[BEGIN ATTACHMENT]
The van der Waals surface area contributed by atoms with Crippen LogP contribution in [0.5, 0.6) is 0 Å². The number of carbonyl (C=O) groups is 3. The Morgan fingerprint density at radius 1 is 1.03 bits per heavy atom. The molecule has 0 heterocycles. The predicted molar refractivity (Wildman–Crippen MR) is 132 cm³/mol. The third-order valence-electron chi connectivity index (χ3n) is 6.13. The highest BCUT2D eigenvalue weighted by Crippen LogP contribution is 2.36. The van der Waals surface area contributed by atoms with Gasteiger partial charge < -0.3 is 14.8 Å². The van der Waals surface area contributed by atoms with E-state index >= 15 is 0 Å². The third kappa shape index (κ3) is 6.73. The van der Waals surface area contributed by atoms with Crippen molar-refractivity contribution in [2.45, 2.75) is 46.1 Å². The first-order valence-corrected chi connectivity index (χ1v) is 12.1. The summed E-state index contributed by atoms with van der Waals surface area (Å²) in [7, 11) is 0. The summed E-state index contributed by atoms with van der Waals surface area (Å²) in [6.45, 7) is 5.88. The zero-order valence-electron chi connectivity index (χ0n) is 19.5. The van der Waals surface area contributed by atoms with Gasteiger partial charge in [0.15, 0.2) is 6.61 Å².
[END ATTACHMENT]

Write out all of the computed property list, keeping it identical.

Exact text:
The van der Waals surface area contributed by atoms with Crippen LogP contribution in [0.5, 0.6) is 0 Å². The number of carbonyl (C=O) groups is 3. The Morgan fingerprint density at radius 1 is 1.03 bits per heavy atom. The molecule has 0 heterocycles. The predicted molar refractivity (Wildman–Crippen MR) is 132 cm³/mol. The third-order valence-electron chi connectivity index (χ3n) is 6.13. The highest BCUT2D eigenvalue weighted by Crippen LogP contribution is 2.36. The van der Waals surface area contributed by atoms with Gasteiger partial charge < -0.3 is 14.8 Å². The van der Waals surface area contributed by atoms with E-state index >= 15 is 0 Å². The third kappa shape index (κ3) is 6.73. The van der Waals surface area contributed by atoms with Crippen molar-refractivity contribution in [2.45, 2.75) is 46.1 Å². The first-order valence-corrected chi connectivity index (χ1v) is 12.1. The summed E-state index contributed by atoms with van der Waals surface area (Å²) in [7, 11) is 0. The summed E-state index contributed by atoms with van der Waals surface area (Å²) in [6.45, 7) is 5.88. The zero-order valence-electron chi connectivity index (χ0n) is 19.5. The van der Waals surface area contributed by atoms with Gasteiger partial charge in [0.15, 0.2) is 6.61 Å².